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J. W. DORAN E T AL.
soil that we generally allude when we speak of a farm as good or bad’ (after
Storr-Best, 1912, p. 28).
Maintaining a fertile soil, then, was of paramount importance to the philosophers. Practices suggested to maintain soil fertility included the use of rotations
that incorporated green-manuring or legume crops, application of livestock manure to soil, and fallowing. The Georgics of Virgil, translated by Lewis (1940),
outlined numerous methods for maintaining soil fertility. Regarding crop rotation
and fallowing, Virgil wrote: “So too are the fields rested by a rotation of crops,
and unploughed land in the meanwhile promises to repay you” (Book 1, I. 8283). On using livestock manure, he noted: “Whatever plantations you’re setting
down on your land, spread rich dung and be careful to cover with plenty of earth”
(Book 11, 1. 346-347).
Sensitivity to soil characteristics was evident in the cropping practices advocated by the philosophers. Cropping to the character of the land was the rule, not
the exception. This belief was expressed by Varro when he wrote: . . . the
same soil is not equally suited for all kinds of produce . . . for it is better to plant
crops that do not need much nutriment on thinner soil” (after Storr-Best, 1912,
p. 28, 63). Cropping to specific soils was suggested by both Cat0 and Varro.
Cato, in De Agriculturu, wrote: “Where the soil is rich and fertile, without
shade, there the corn-land ought to be. Where the land lies low, plant rape,
millet, and panic grass” (after Harrison, 1913, p. 42).
Using senses of sight, taste, touch, and smell, the philosophers set down
qualitative guidelines for evaluating soil and its suitability to promote growth of
particular crops. Soil color was used often in their treatises as an indicator of
productivity, with black soils considered the most productive and suitable for
corn production. Saline or acid soils were identified by a simple taste test recommended by Virgil: “The taste of fresh water strained through sour soil will twist
awry the taster’s face” (after Lewis, 1940, Book 11, 1. 246-247). The soil’s
physical condition was considered an important component for successful crop
production. In his classification of farmland, Varro found crumbling soils of
medium texture to be ideal for farming: . . . the kind of land which will repay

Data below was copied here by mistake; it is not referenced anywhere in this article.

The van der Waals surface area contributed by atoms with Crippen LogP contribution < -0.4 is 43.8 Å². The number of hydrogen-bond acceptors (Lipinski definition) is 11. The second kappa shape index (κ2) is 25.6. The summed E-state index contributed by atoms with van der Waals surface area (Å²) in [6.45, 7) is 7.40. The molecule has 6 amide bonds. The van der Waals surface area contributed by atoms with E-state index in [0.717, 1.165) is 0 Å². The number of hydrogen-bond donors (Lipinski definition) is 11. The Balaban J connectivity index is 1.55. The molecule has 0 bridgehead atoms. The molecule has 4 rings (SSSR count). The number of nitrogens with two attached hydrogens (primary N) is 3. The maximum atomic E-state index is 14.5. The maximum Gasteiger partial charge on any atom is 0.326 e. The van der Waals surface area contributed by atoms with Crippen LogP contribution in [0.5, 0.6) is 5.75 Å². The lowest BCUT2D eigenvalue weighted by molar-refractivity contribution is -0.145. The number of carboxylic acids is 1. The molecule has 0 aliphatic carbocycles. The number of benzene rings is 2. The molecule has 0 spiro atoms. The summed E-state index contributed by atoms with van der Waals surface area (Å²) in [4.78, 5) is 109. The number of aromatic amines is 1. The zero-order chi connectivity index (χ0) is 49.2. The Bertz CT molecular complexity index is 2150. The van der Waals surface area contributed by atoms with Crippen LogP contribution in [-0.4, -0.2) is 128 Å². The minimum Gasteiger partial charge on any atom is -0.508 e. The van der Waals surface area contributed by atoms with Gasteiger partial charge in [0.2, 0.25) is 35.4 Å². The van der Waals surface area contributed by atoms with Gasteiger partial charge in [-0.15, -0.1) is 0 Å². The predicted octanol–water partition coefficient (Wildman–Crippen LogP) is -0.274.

cultivation . , . easily crumbles when dug, and neither resembles ashes in texture, nor is very heavy” (after Storr-Best, 1912, p. 36). Similarly, Columella
classified “rich and mellow” soils best for crops and pasture (after Simonson,
1968). Pliny used his sense of smell to test soil. He considered the musty odor of
freshly plowed soil to be the most telling assessment of a soil’s quality: “It is the
odor which the earth, when turned up, ought to emit, and when once found, can
never deceive any person: and this will be found the best criterion for judging the
quality of the soil’’ (after Harrison, 1913, p. 91). Interestingly, this same criterion
is currently being considered by the USDA National Soil Tilth Laboratory for use
as a potential indicator of soil health (T. Parkin, 1995, personal communication).
SOIL HEALTH AND SUSTAINABILITY
l ! h H AND
C E N T U R Y SCIENTISTS AND PRACTITIONERS
The nineteenth century brought widespread concern over a potential food
crisis caused by a rapid increase in human population. As the need to increase
food production was apparent, chemists sought to understand better relationships
between soils and plants. Initial work focused on the concept that plants fed
directly on soil humus. This theory, put forth by Wallerius in the middle of the
eighteenth century, was developed further during the first half of the nineteenth
century by Thaer and von Wullfen (Usher, 1923). They believed organic matter
in soils had to be kept at or near original levels to maintain fertility and avoid
reductions in crop yield. Humus, therefore, was considered a primary indicator
of soil quality. Research by these scientists indicated levels of soil humus to
decrease under cultivation. This finding resulted in predictions that, without
additions of organic matter, soils in central Europe would quickly be exhausted
causing significant declines in crop yield (Usher, 1923).
The humus concept, though profoundly important for its time, was considered
simplistic and limited in scope because of its theoretical basis in phlogiston
chemistry (Krohn and Schafer, 1983). Among its foremost critics was Justus von
Liebig. Liebig acknowledged the importance of hunius as a critical component of
soil fertility, but claimed that a number of key elements were essential for plant
nutrition instead. Relying on methodological advances in organic elementary
analysis, Liebig found plant nutrient requirements could be estimated by analyzing the elemental concentrations in plants and soils and striking a balance between the amounts in the soil and those in the growing plant.
Liebig’s thesis centered on the concept that maintenance of soil quality for
growth of plants required the establishment of natural, unbroken cycles of essential plant nutrients within the soil. These cycles, however, were perceived as
nonexistent in agricultural practices of the time. According to Liebig, the nutritionally extractive characteristics of agriculture could only be offset by addition
of essential plant nutrients to the soil in the form of artificial fertilizers. By doing
this, producers could claim to develop a nonexploitative relation to nature “like a
wave motion within a cycle” (Liebig, 1862, after Krohn and Schafer, 1983).
This new paradigm of plant nutrition caught on rapidly and by the turn of the
twentieth century, agriculture had evolved into a major production industry.
Under this method of agriculture, soil had acquired the status of a “nutrient bin”
for plant roots (Simonson, 1968). In opposition to this form of agriculture was a
group of scientists and farmers of “privilege” who regarded soil as a living